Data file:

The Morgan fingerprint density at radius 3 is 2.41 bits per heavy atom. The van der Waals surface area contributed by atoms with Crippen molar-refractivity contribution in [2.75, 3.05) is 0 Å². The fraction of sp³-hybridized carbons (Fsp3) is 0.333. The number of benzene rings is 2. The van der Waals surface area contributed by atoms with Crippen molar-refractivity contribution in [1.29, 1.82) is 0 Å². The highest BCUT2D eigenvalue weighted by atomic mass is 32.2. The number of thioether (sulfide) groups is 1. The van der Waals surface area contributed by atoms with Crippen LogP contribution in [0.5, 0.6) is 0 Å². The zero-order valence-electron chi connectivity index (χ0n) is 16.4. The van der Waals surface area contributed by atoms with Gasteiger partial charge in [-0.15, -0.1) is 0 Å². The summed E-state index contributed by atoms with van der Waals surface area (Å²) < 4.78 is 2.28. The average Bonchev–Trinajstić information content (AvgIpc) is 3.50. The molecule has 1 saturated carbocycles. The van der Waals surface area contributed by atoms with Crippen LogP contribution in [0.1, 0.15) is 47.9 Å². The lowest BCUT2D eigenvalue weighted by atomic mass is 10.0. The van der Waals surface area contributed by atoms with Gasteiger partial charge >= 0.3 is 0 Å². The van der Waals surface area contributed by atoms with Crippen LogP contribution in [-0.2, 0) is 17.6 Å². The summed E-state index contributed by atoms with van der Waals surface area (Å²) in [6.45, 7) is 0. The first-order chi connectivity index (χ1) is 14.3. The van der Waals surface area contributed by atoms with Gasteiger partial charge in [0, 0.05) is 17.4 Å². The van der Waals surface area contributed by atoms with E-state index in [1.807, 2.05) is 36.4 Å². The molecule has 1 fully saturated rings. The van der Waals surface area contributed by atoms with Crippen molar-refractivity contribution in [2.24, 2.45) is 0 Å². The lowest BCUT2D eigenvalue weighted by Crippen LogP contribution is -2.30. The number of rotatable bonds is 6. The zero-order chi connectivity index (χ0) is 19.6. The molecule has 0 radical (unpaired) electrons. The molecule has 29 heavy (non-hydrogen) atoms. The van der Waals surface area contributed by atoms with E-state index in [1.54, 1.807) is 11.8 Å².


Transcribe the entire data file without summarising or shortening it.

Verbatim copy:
The Morgan fingerprint density at radius 3 is 2.41 bits per heavy atom. The van der Waals surface area contributed by atoms with Crippen molar-refractivity contribution in [2.75, 3.05) is 0 Å². The fraction of sp³-hybridized carbons (Fsp3) is 0.333. The number of benzene rings is 2. The van der Waals surface area contributed by atoms with Crippen molar-refractivity contribution in [1.29, 1.82) is 0 Å². The highest BCUT2D eigenvalue weighted by atomic mass is 32.2. The number of thioether (sulfide) groups is 1. The van der Waals surface area contributed by atoms with Crippen LogP contribution in [0.5, 0.6) is 0 Å². The zero-order valence-electron chi connectivity index (χ0n) is 16.4. The van der Waals surface area contributed by atoms with Gasteiger partial charge in [-0.15, -0.1) is 0 Å². The summed E-state index contributed by atoms with van der Waals surface area (Å²) < 4.78 is 2.28. The average Bonchev–Trinajstić information content (AvgIpc) is 3.50. The molecule has 1 saturated carbocycles. The van der Waals surface area contributed by atoms with Crippen LogP contribution in [0.1, 0.15) is 47.9 Å². The lowest BCUT2D eigenvalue weighted by atomic mass is 10.0. The van der Waals surface area contributed by atoms with Gasteiger partial charge >= 0.3 is 0 Å². The van der Waals surface area contributed by atoms with Crippen LogP contribution in [-0.2, 0) is 17.6 Å². The summed E-state index contributed by atoms with van der Waals surface area (Å²) in [6.45, 7) is 0. The first-order chi connectivity index (χ1) is 14.3. The van der Waals surface area contributed by atoms with Gasteiger partial charge in [0, 0.05) is 17.4 Å². The van der Waals surface area contributed by atoms with E-state index in [1.807, 2.05) is 36.4 Å². The molecule has 1 fully saturated rings. The van der Waals surface area contributed by atoms with Crippen molar-refractivity contribution in [2.24, 2.45) is 0 Å². The lowest BCUT2D eigenvalue weighted by Crippen LogP contribution is -2.30. The number of rotatable bonds is 6. The zero-order chi connectivity index (χ0) is 19.6. The molecule has 0 radical (unpaired) electrons. The molecule has 29 heavy (non-hydrogen) atoms. The van der Waals surface area contributed by atoms with E-state index in [1.54, 1.807) is 11.8 Å².